By Gretchen Gales
If you are looking for a short story and narrative poetry hybrid collection with unflinching power and zero regard for the status quo, Christine Sloan Stoddard’s Desert Fox by the Sea is the gut-punch of the reality of many. Stoddard juggles the intersections of multiracial, southern, and Latinx identity in this masterful collection. Reminiscent of Sandra Cisneros’ The House on Mango Street, with its honesty and snapshots of “behind the scenes” America, Stoddard uses both real and fantastical settings to examine marginalized identities through quick, sharp narratives.
Many of the pieces place the role of motherhood under a microscope, including the very first piece, “The Re-Coupling.” Stoddard’s nameless protagonist holds nothing back, asserting, “I did not lose the baby — she died.” The rest of the piece explores the complications of intimacy and closeness after the death of a wanted child. The piece is a sharp contrast to “Twenty-Six,” a daughter’s reflection on her mother’s suicide at the same age. The daughter hears the echoes of her mother’s cruel verbal abuse and grief over her deflating body and redefines her relationship with her mother, saying, “Everyone says I could be her twin because I look just like her. I say I might as well have been her twin because she never saw me as her daughter.” These pieces appear within the first few pages of the collection, preparing the reader for an unflinching look into both the proud and tragic aspects of embracing many marginalized identities at once.
Stoddard also masterfully blends the intersection of history with the current political atmosphere by highlighting the reality of the past not being so far in the past. This is blatantly observed in “Loving vs. Virginia,” a tribute poem in direct reference to the U.S. Supreme Court case over interracial marriage as a legitimate institution that doubles as a challenge towards ideology that keeps future Americans behind a wall. Many other pieces in the collection further unravel the legacy of systematic racism in the epicenter of America.
“Loving the White in Me” unravels the speaker’s complicated feelings towards their own identity, revealing that “White people want to know how brown I am. / Brown people want to know how white I am / because Donald Trump is threatening to build a wall.” Meanwhile, “The Theatre Department” is proof of the limited opportunities given to creative people of color, opening with “When you study acting as a biracial girl in the South, / you will never portray Scarlett O’Hara, / only ever Mammy.” The speaker finally comes to the conclusion that the only way to be on stage is to be backstage as a costume designer, further suggesting how as a society, people are willing to use the goods and services of people of color without properly acknowledging their critical role in everyday life.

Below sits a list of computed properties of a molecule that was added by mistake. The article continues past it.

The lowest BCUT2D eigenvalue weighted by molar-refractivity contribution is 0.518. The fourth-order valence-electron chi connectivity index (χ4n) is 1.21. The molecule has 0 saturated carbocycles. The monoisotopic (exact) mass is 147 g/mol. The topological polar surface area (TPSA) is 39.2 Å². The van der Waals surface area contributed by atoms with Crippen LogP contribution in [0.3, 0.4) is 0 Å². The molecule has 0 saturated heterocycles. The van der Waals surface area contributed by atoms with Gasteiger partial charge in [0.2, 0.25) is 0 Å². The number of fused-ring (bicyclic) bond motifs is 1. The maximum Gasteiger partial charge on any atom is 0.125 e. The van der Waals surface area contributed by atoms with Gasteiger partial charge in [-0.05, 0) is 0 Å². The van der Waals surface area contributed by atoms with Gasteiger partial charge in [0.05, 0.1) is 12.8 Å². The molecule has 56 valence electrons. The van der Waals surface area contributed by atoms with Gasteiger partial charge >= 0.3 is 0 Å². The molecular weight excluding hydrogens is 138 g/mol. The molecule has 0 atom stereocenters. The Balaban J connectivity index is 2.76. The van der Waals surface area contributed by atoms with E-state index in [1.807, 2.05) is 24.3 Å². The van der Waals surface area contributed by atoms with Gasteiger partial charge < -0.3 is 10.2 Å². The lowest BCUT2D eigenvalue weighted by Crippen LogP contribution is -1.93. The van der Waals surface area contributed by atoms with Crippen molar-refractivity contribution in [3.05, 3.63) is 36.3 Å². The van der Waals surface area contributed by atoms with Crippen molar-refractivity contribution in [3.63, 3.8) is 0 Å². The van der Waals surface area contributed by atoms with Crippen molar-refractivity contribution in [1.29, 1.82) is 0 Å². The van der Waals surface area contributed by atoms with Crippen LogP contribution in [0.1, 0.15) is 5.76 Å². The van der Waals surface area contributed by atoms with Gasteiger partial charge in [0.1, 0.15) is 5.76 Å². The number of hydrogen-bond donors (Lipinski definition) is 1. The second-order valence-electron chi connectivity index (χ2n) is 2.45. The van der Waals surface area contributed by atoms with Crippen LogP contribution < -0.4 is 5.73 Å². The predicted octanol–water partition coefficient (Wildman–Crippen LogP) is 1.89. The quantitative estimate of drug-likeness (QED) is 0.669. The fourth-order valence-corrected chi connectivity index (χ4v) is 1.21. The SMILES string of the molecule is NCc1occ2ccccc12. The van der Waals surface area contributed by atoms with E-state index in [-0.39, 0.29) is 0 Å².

The rest of the collection maintains its gutsy energy sparked from the beginning. Even if you’re a busy person, it is worth reading little by little, like an advocate’s advent calendar. So whether you’re looking for a new read or a validating mirror of your own life, Stoddard’s collection has something that will strike a chord with many readers.
by Christine Sloan Stoddard
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Gretchen Gales is a secondary English teacher and the executive editor of Quail Bell Magazine. Her written work has appeared in Ms., Huffington Post, Bustle, and more. Gretchen has also been interviewed for Her Campus as part of their “How She Got There” series, a segment on For Creative Girls, and an interview with the popular English major website Dear English Major. See more of Gretchen’s work at writinggales.wordpress.com and follow her on Instagram @writinggales.